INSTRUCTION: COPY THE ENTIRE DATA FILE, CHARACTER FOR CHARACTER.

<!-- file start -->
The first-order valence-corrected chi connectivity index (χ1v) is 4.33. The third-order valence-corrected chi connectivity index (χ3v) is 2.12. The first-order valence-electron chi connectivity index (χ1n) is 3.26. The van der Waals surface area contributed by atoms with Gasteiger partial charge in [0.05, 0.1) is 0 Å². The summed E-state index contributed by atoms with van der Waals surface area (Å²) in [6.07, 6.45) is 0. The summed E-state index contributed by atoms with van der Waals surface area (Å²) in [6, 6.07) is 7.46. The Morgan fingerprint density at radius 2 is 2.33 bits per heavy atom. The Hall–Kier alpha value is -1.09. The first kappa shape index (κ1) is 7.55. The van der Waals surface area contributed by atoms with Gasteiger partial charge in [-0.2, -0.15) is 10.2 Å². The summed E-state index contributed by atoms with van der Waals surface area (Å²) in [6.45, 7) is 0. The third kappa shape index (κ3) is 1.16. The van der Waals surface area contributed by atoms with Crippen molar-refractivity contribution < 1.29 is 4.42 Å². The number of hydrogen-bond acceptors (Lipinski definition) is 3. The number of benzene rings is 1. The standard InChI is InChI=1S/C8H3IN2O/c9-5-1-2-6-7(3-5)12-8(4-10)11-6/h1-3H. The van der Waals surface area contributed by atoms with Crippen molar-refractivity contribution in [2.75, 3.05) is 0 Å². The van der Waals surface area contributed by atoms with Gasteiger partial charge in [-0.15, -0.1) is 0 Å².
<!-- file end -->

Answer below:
The first-order valence-corrected chi connectivity index (χ1v) is 4.33. The third-order valence-corrected chi connectivity index (χ3v) is 2.12. The first-order valence-electron chi connectivity index (χ1n) is 3.26. The van der Waals surface area contributed by atoms with Gasteiger partial charge in [0.05, 0.1) is 0 Å². The summed E-state index contributed by atoms with van der Waals surface area (Å²) in [6.07, 6.45) is 0. The summed E-state index contributed by atoms with van der Waals surface area (Å²) in [6, 6.07) is 7.46. The Morgan fingerprint density at radius 2 is 2.33 bits per heavy atom. The Hall–Kier alpha value is -1.09. The first kappa shape index (κ1) is 7.55. The van der Waals surface area contributed by atoms with Gasteiger partial charge in [-0.2, -0.15) is 10.2 Å². The summed E-state index contributed by atoms with van der Waals surface area (Å²) in [6.45, 7) is 0. The third kappa shape index (κ3) is 1.16. The van der Waals surface area contributed by atoms with Crippen molar-refractivity contribution < 1.29 is 4.42 Å². The number of hydrogen-bond acceptors (Lipinski definition) is 3. The number of benzene rings is 1. The standard InChI is InChI=1S/C8H3IN2O/c9-5-1-2-6-7(3-5)12-8(4-10)11-6/h1-3H. The van der Waals surface area contributed by atoms with Crippen molar-refractivity contribution in [2.75, 3.05) is 0 Å². The van der Waals surface area contributed by atoms with Gasteiger partial charge in [-0.15, -0.1) is 0 Å².